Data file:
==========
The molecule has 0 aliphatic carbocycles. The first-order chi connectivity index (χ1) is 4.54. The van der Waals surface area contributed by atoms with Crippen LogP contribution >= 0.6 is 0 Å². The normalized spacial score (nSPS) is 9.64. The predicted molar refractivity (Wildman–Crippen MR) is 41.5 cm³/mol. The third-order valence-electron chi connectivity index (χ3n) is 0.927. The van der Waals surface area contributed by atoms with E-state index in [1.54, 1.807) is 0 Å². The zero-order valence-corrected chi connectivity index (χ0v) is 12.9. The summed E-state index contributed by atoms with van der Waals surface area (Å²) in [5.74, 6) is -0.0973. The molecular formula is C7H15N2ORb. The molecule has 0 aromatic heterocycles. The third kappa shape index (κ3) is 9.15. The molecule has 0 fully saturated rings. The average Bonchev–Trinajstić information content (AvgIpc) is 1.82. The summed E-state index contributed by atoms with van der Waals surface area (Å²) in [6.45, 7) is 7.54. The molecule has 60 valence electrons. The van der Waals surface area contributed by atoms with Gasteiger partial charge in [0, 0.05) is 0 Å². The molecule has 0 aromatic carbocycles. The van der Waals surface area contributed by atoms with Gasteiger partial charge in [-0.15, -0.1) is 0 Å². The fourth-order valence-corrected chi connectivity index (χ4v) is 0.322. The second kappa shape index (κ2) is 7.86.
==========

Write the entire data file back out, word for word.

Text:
The molecule has 0 aliphatic carbocycles. The first-order chi connectivity index (χ1) is 4.54. The van der Waals surface area contributed by atoms with Crippen LogP contribution >= 0.6 is 0 Å². The normalized spacial score (nSPS) is 9.64. The predicted molar refractivity (Wildman–Crippen MR) is 41.5 cm³/mol. The third-order valence-electron chi connectivity index (χ3n) is 0.927. The van der Waals surface area contributed by atoms with E-state index in [1.54, 1.807) is 0 Å². The zero-order valence-corrected chi connectivity index (χ0v) is 12.9. The summed E-state index contributed by atoms with van der Waals surface area (Å²) in [5.74, 6) is -0.0973. The molecular formula is C7H15N2ORb. The molecule has 0 aromatic heterocycles. The third kappa shape index (κ3) is 9.15. The molecule has 0 fully saturated rings. The average Bonchev–Trinajstić information content (AvgIpc) is 1.82. The summed E-state index contributed by atoms with van der Waals surface area (Å²) in [6.45, 7) is 7.54. The molecule has 60 valence electrons. The van der Waals surface area contributed by atoms with Gasteiger partial charge in [0, 0.05) is 0 Å². The molecule has 0 aromatic carbocycles. The van der Waals surface area contributed by atoms with Gasteiger partial charge in [-0.15, -0.1) is 0 Å². The fourth-order valence-corrected chi connectivity index (χ4v) is 0.322. The second kappa shape index (κ2) is 7.86.